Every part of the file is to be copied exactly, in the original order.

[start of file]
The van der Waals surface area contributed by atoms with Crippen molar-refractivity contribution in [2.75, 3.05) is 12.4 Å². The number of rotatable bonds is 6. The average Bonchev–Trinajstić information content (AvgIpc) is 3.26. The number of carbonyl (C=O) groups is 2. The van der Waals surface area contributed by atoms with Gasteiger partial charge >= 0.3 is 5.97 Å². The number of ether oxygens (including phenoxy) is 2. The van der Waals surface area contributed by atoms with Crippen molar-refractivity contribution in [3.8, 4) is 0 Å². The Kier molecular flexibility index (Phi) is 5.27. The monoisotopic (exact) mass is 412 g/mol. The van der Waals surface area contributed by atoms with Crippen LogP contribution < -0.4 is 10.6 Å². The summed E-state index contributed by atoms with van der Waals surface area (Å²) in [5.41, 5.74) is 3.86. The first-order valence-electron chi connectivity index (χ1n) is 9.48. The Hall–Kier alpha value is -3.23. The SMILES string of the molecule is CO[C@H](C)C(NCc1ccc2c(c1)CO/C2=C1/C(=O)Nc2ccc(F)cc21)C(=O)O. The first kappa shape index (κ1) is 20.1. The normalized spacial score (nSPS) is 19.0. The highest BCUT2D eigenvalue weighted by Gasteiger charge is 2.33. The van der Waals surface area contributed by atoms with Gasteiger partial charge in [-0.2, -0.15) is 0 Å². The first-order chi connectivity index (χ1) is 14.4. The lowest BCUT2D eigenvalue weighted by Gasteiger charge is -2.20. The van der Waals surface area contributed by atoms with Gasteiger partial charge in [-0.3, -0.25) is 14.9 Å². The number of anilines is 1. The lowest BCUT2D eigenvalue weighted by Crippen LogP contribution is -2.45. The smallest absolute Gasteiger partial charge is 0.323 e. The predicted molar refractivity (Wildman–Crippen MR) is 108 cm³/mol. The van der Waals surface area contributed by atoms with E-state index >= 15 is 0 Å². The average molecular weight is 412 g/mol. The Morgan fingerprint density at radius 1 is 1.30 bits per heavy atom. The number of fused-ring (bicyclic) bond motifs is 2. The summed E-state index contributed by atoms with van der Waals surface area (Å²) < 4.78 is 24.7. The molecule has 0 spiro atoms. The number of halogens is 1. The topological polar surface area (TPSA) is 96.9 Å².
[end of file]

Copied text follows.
The van der Waals surface area contributed by atoms with Crippen molar-refractivity contribution in [2.75, 3.05) is 12.4 Å². The number of rotatable bonds is 6. The average Bonchev–Trinajstić information content (AvgIpc) is 3.26. The number of carbonyl (C=O) groups is 2. The van der Waals surface area contributed by atoms with Gasteiger partial charge >= 0.3 is 5.97 Å². The number of ether oxygens (including phenoxy) is 2. The van der Waals surface area contributed by atoms with Crippen molar-refractivity contribution in [3.8, 4) is 0 Å². The Kier molecular flexibility index (Phi) is 5.27. The monoisotopic (exact) mass is 412 g/mol. The van der Waals surface area contributed by atoms with Crippen LogP contribution < -0.4 is 10.6 Å². The summed E-state index contributed by atoms with van der Waals surface area (Å²) in [5.41, 5.74) is 3.86. The first-order valence-electron chi connectivity index (χ1n) is 9.48. The Hall–Kier alpha value is -3.23. The SMILES string of the molecule is CO[C@H](C)C(NCc1ccc2c(c1)CO/C2=C1/C(=O)Nc2ccc(F)cc21)C(=O)O. The first kappa shape index (κ1) is 20.1. The normalized spacial score (nSPS) is 19.0. The highest BCUT2D eigenvalue weighted by Gasteiger charge is 2.33. The van der Waals surface area contributed by atoms with Gasteiger partial charge in [-0.2, -0.15) is 0 Å². The first-order chi connectivity index (χ1) is 14.4. The lowest BCUT2D eigenvalue weighted by Gasteiger charge is -2.20. The van der Waals surface area contributed by atoms with Gasteiger partial charge in [-0.3, -0.25) is 14.9 Å². The number of anilines is 1. The lowest BCUT2D eigenvalue weighted by Crippen LogP contribution is -2.45. The smallest absolute Gasteiger partial charge is 0.323 e. The predicted molar refractivity (Wildman–Crippen MR) is 108 cm³/mol. The van der Waals surface area contributed by atoms with E-state index >= 15 is 0 Å². The average molecular weight is 412 g/mol. The Morgan fingerprint density at radius 1 is 1.30 bits per heavy atom. The number of fused-ring (bicyclic) bond motifs is 2. The summed E-state index contributed by atoms with van der Waals surface area (Å²) < 4.78 is 24.7. The molecule has 0 spiro atoms. The number of halogens is 1. The topological polar surface area (TPSA) is 96.9 Å².